To prepare a 1,000 pound batch, 400 pounds of instantized soya protein prepared as in Example 1 (containing 8 pounds of lecithin) were mixed with 400 pounds of sodium/calcium caseinate (same as in Example 2) by adding the caseinate in 50 pound increments with thorough blending of each increment with the material to which it was added before the next increment was added. Then 170 pounds of whey powder were added in increments not exceeding 50 pounds with thorough blending of each increment before adding the next increment. (The entire quantity of whey powder may be added at once but incremental addition is preferred.)
To the resulting blend were added a balanced mixture of amino acids resulting from hydrolysis of proteins, enzymes, flavor and egg powder, the quantity of each such ingredient being quite small but sufficient to bring the total weight to 1,000 pounds and to provide a good dietary balance which is instantized and capable of dispersing in aqueous media such as fruit juices.
In this instance, equal parts by weight of instantized soya protein (same as in Example 1) and sodium/calcium caseinate (same as in Example 2) were mixed by the same procedure as in Example 2. Then an equal part by weight (i.e., equal to the weight of soya protein) of fructose was added, in this instance all at once rather than in increments, the addition of fructose taking place while the blender was operating. Various ingredients were added including corn bran flour, rice bran flour and soya bean flour in such proportions that for 25 pounds each of soya protein, caseinate and fructose the mixture contained 7, 5 and 1.5 parts by weight of corn, rice, and soya bran flour, respectively. Also 4 parts by weight (same basis) of cellulose fiber were added. Also egg albumen, a vitamin-mineral mix, flavors, an anti-caking agent (a silica product) and a thickening agent (xanthan gum) were added in small amounts. These ingredients can be added in various orders to the protein-fructose mixture in a blender.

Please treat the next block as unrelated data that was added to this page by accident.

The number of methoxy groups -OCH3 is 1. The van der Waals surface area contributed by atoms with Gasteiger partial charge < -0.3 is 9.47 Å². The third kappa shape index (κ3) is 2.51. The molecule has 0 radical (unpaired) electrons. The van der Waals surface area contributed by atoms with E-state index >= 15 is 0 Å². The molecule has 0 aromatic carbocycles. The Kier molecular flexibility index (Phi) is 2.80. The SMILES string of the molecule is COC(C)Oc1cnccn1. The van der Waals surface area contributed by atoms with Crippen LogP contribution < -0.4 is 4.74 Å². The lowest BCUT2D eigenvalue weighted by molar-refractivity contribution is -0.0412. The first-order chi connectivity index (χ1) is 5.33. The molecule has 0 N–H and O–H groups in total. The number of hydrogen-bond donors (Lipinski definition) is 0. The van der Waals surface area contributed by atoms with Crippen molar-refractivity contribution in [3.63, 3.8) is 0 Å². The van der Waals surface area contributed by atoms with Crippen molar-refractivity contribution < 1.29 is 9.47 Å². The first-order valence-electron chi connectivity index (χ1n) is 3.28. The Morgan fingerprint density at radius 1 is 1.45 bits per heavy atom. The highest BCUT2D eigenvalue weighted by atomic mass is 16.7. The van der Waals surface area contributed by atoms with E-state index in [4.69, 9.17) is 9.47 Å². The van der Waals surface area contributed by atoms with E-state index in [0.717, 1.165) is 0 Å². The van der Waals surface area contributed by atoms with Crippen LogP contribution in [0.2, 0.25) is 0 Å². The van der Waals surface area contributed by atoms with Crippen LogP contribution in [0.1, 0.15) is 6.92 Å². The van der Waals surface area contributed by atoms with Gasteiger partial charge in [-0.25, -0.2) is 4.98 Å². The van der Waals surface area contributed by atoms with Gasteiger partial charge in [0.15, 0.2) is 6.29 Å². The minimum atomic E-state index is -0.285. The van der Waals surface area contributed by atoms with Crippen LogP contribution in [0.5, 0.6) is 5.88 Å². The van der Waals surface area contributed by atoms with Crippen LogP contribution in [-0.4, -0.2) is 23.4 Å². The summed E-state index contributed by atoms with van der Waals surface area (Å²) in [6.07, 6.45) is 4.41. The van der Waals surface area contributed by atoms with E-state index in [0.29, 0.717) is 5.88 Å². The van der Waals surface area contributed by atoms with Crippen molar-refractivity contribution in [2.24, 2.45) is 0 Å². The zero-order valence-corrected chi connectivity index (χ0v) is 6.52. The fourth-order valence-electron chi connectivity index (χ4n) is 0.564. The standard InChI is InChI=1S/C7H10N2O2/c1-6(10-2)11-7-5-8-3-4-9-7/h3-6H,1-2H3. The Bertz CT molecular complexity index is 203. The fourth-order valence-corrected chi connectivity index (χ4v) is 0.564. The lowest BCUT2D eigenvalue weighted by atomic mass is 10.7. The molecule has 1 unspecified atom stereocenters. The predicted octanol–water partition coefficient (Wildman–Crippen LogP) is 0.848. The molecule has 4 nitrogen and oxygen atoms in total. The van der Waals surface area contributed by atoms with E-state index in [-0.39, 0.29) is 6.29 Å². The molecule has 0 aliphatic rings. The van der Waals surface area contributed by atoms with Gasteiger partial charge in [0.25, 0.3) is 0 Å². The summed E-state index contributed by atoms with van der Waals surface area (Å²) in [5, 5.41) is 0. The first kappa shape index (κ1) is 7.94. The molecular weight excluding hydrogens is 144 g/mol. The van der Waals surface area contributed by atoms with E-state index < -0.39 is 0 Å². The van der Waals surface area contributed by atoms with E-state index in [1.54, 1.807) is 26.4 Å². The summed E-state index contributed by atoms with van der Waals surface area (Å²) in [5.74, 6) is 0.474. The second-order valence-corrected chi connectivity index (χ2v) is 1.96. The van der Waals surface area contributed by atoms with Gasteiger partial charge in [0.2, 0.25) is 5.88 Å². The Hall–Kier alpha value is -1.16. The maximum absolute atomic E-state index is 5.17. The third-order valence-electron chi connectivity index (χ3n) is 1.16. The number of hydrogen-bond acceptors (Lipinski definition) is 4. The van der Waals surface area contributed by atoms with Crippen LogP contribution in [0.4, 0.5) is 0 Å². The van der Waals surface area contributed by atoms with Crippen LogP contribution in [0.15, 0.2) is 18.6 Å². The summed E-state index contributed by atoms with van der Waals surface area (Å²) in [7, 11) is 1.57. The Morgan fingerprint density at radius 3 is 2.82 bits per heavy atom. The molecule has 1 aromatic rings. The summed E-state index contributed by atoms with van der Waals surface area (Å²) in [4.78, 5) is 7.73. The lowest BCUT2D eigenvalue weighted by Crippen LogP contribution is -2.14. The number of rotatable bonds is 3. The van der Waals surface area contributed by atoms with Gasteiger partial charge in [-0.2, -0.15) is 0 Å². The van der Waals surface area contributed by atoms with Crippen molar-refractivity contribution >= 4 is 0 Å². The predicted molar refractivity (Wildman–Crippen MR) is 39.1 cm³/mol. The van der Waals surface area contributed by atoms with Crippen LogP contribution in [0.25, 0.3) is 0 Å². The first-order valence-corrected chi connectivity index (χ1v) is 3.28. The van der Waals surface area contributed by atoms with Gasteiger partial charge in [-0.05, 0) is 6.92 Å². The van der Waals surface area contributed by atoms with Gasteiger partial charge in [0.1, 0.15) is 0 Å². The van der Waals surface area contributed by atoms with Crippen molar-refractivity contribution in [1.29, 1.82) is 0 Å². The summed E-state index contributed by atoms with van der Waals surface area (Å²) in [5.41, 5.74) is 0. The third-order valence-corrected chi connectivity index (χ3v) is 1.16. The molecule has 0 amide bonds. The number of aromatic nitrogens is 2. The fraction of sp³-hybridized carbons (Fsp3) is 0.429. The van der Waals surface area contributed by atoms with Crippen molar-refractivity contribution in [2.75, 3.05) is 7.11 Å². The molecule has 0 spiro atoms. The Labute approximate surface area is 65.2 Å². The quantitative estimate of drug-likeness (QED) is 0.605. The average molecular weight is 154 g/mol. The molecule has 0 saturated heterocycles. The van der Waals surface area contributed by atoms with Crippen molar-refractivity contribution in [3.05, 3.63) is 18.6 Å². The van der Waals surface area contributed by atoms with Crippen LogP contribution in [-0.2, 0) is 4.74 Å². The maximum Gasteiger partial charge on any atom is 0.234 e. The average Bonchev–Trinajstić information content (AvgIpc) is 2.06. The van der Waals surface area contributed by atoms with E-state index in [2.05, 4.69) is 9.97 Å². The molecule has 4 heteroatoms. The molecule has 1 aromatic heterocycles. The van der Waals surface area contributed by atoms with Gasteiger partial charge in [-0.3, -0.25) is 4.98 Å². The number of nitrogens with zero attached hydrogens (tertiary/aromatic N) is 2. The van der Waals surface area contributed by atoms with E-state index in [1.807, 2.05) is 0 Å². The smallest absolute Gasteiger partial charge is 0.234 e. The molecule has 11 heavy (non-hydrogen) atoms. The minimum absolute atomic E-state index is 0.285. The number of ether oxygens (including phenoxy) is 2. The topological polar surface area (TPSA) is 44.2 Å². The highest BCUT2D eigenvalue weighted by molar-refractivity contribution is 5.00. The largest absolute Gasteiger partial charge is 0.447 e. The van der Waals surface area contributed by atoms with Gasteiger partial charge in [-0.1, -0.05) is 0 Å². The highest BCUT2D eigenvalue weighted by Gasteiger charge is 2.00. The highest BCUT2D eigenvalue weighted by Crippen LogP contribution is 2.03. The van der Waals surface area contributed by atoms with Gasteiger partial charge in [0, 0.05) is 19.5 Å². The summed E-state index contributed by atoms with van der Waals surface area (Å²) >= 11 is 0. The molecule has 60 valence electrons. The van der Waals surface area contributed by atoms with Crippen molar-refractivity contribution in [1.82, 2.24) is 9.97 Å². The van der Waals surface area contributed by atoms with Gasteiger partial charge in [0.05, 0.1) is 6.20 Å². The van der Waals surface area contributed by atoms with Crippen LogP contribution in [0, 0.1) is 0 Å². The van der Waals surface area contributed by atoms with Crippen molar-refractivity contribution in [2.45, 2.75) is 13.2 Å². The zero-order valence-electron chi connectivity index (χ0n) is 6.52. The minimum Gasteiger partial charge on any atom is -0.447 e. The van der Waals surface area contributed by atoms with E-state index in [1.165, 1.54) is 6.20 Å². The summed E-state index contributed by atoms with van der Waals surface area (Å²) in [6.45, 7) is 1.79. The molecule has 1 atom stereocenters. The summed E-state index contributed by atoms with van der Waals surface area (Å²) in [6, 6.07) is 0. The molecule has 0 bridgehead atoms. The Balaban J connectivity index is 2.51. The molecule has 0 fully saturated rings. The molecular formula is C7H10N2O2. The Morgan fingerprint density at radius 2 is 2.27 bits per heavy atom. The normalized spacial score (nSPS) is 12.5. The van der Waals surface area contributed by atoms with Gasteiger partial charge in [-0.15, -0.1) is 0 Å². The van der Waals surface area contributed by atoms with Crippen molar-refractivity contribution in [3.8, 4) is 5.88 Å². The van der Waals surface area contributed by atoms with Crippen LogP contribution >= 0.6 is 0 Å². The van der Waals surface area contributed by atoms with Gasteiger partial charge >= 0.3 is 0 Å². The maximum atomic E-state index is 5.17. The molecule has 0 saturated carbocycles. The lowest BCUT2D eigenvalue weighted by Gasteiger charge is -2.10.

Each of the products of Examples 1 to 4 can be added to a beverage such as a fruit juice and, when so added, it will disperse uniformly and stably with only gentle stirring and little or no phase separation occurring.
It will therefore be apparent that new and useful instantized food preparations have been provided.